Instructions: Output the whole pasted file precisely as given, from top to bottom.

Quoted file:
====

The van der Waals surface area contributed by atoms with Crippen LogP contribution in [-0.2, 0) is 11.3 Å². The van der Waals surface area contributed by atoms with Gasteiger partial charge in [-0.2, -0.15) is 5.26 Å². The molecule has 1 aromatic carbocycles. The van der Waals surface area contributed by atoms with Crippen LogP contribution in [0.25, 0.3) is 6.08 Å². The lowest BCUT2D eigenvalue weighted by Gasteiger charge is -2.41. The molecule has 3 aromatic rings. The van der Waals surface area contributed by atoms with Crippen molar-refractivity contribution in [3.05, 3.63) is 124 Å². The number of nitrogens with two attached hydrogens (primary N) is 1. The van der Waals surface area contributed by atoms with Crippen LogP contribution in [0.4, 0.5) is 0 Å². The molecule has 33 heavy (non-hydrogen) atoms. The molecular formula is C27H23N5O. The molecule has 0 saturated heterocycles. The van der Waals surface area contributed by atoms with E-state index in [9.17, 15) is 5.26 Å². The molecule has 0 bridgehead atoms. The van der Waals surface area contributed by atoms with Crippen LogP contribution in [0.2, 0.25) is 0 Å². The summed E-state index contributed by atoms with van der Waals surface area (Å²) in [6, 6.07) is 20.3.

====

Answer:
The van der Waals surface area contributed by atoms with Crippen LogP contribution in [-0.2, 0) is 11.3 Å². The van der Waals surface area contributed by atoms with Gasteiger partial charge in [-0.2, -0.15) is 5.26 Å². The molecule has 1 aromatic carbocycles. The van der Waals surface area contributed by atoms with Crippen LogP contribution in [0.25, 0.3) is 6.08 Å². The lowest BCUT2D eigenvalue weighted by Gasteiger charge is -2.41. The molecule has 3 aromatic rings. The van der Waals surface area contributed by atoms with Crippen molar-refractivity contribution in [3.05, 3.63) is 124 Å². The number of nitrogens with two attached hydrogens (primary N) is 1. The van der Waals surface area contributed by atoms with Crippen LogP contribution in [0.4, 0.5) is 0 Å². The molecule has 33 heavy (non-hydrogen) atoms. The molecular formula is C27H23N5O. The molecule has 0 saturated heterocycles. The van der Waals surface area contributed by atoms with E-state index in [9.17, 15) is 5.26 Å². The molecule has 0 bridgehead atoms. The van der Waals surface area contributed by atoms with Crippen LogP contribution in [0.2, 0.25) is 0 Å². The summed E-state index contributed by atoms with van der Waals surface area (Å²) in [6, 6.07) is 20.3.